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Accused double murderer walks

BELIZE CITY, Mon. July 13, 2015–The trial of Jaime Smith, 28, who has been accused of the double murder of Eric Arana, 19, and Dwayne Tillett, 21, which occurred on May 20, 2011, ended in the Supreme Court of Justice Adolph Lucas this morning when the judge, who heard the case without a jury, ruled that Smith was not guilty of the double murder.

The prosecution, Justice Lucas said, had not sufficiently identified the accused as the man who pulled the trigger, killing Arana and Tillett and injuring three others, one of whom was the key prosecution witness but was later declared a hostile witness after he had failed to show up to give his testimony on the second day of the trial.

On the night of May 20, a group of friends were socializing on Antelope Street when a lone gunman rode up on a bicycle and unleashed a barrage of gunfire at the group.

Five persons sustained gunshot injuries from the shooting. One man, Eric Lip Arana, died on the spot. The other man, Dwayne Tillett, died about half an hour later while undergoing treatment at the Karl Heusner Memorial Hospital.

Arana was shot at least eight times. He suffered gunshot injuries to the abdomen, chest, arm, back and buttocks. Dwayne Tillett was shot in the chest and side of the back.

Khiry Haulze, the key prosecution witness, was shot in the buttocks. Juvanna Gillett and Karen Rivers were also injured in the shooting.

When Khiry Haulze, the prosecution witness who had given two statements to police, had failed to return to court to give his testimony, Justice Lucas issued a bench warrant for him, and when he was eventually located, Haulze took the witness stand and told the court that he did not recall giving a statement to police.

Crown Counsel Portia Staine, who led the prosecution evidence, made an application to have Haulze leave the witness stand so that the prosecution could have established proof that he had given the statements to police, which implicated the accused man as the person who fired the fatal shots on the night of May 20, 2011 that claimed the lives of Arana and Tillett.

When Staine made the application for Haulze to leave the witness stand, Smith’s attorney, Bryan Neal objected, telling the court that the prosecution knew that their witness was a troublesome witness.

Neal told the court that the prosecution was “playing hop-scotch.”

In granting the application, Justice Lucas said that having Haulze leave the witness stand was inevitable so that the prosecution could prove the statement.

The prosecution then made an application to have Haulze further remanded pursuant to the warrant of apprehension. Justice Lucas, however, offered Haulze a $10,000 bail. Haulze was unable to post bail, so he had to remain in police custody until he finished giving his testimony.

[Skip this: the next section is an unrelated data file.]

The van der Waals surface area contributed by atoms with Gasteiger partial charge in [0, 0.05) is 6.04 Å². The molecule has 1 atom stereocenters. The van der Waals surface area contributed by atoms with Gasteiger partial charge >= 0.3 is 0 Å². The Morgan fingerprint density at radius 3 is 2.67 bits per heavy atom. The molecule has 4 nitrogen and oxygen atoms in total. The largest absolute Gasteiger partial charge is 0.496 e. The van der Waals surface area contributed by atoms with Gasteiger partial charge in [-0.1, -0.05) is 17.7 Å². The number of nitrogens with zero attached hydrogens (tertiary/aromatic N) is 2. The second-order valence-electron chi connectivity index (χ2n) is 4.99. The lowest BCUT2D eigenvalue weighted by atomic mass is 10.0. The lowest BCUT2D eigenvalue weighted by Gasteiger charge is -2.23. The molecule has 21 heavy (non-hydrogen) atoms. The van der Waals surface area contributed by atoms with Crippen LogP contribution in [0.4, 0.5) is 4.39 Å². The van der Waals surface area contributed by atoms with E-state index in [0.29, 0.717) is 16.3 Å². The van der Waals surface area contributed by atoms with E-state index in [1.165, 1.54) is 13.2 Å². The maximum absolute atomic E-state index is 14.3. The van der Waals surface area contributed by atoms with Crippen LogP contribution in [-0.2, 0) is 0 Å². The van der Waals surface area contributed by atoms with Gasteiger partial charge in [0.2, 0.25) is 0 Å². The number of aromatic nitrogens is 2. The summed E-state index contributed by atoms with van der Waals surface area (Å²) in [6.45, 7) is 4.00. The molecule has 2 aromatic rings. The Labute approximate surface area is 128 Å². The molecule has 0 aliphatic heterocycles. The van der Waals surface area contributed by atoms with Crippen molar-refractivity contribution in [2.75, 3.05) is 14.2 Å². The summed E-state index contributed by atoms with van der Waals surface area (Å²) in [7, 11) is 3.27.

Haulze’s testimony, however, did not assist the prosecution’s case because he told the court that he did not remember almost anything that he allegedly told police in the statements.
In his summary of the evidence this morning, Justice Lucas determined that the prosecution had failed to properly identify the accused.

In terms of the lighting conditions that night, the statement of Haulze was contradicted by the evidence of the scenes of crime technician, who said there was only one light at the end of the street, Justice Lucas said.

Justice Lucas added,” Haulze was not there at all. He fled. He ran, taking shelter.”

“Haulze appeared to me as not being an honest witness”, Justice Lucas said, before finding Smith not guilty of the double murder.

Neal told Amandala, “The prosecution had an eye-see witness and in a police identification parade, that eyewitness picked out my client.”

“However, once we examined the crime scene by way of other witnesses and by way of the scenes of crime technicians, that eyewitness could not have seen what he said he saw in the statement that he gave to police,” Neal explained.

Asked what defense he relied on to convince the judge that his client was innocent, Neal replied, “This was basically a case of mistaken identity.”

Neal said that the prosecution’s hostile witness, Haulze, admitted in court that he was shown a photo of his (Neal’s) client and it was on that basis that he was able to identify Smith at the police identification parade.

Smith gave a statement from the prisoner’s dock, telling the court that he was at home when the shooting occurred and perhaps that alibi also contributed to the judge’s not guilty decision, Neal said.

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